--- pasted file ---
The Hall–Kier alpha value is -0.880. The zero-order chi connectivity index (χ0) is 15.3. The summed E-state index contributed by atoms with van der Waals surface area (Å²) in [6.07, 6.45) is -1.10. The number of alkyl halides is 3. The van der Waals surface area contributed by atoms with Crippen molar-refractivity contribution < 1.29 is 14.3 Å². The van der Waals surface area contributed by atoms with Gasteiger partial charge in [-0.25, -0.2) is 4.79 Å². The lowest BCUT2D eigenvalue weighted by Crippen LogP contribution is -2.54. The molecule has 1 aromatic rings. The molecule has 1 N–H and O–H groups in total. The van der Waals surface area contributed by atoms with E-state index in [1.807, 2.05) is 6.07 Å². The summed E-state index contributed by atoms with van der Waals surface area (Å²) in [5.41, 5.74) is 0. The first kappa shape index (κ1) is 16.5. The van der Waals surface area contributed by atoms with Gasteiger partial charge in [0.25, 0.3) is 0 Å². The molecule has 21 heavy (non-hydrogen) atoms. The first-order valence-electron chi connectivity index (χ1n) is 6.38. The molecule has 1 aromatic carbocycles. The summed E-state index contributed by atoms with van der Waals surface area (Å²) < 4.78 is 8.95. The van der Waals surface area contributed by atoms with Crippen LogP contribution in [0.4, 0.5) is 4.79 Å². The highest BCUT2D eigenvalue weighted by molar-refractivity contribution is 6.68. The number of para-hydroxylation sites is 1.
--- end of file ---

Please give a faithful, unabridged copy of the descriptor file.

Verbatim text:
The Hall–Kier alpha value is -0.880. The zero-order chi connectivity index (χ0) is 15.3. The summed E-state index contributed by atoms with van der Waals surface area (Å²) in [6.07, 6.45) is -1.10. The number of alkyl halides is 3. The van der Waals surface area contributed by atoms with Crippen molar-refractivity contribution < 1.29 is 14.3 Å². The van der Waals surface area contributed by atoms with Gasteiger partial charge in [-0.25, -0.2) is 4.79 Å². The lowest BCUT2D eigenvalue weighted by Crippen LogP contribution is -2.54. The molecule has 1 aromatic rings. The molecule has 1 N–H and O–H groups in total. The van der Waals surface area contributed by atoms with E-state index in [1.807, 2.05) is 6.07 Å². The summed E-state index contributed by atoms with van der Waals surface area (Å²) in [5.41, 5.74) is 0. The first kappa shape index (κ1) is 16.5. The van der Waals surface area contributed by atoms with Gasteiger partial charge in [0.25, 0.3) is 0 Å². The molecule has 21 heavy (non-hydrogen) atoms. The first-order valence-electron chi connectivity index (χ1n) is 6.38. The molecule has 1 aromatic carbocycles. The summed E-state index contributed by atoms with van der Waals surface area (Å²) < 4.78 is 8.95. The van der Waals surface area contributed by atoms with Crippen LogP contribution in [0.4, 0.5) is 4.79 Å². The highest BCUT2D eigenvalue weighted by molar-refractivity contribution is 6.68. The number of para-hydroxylation sites is 1.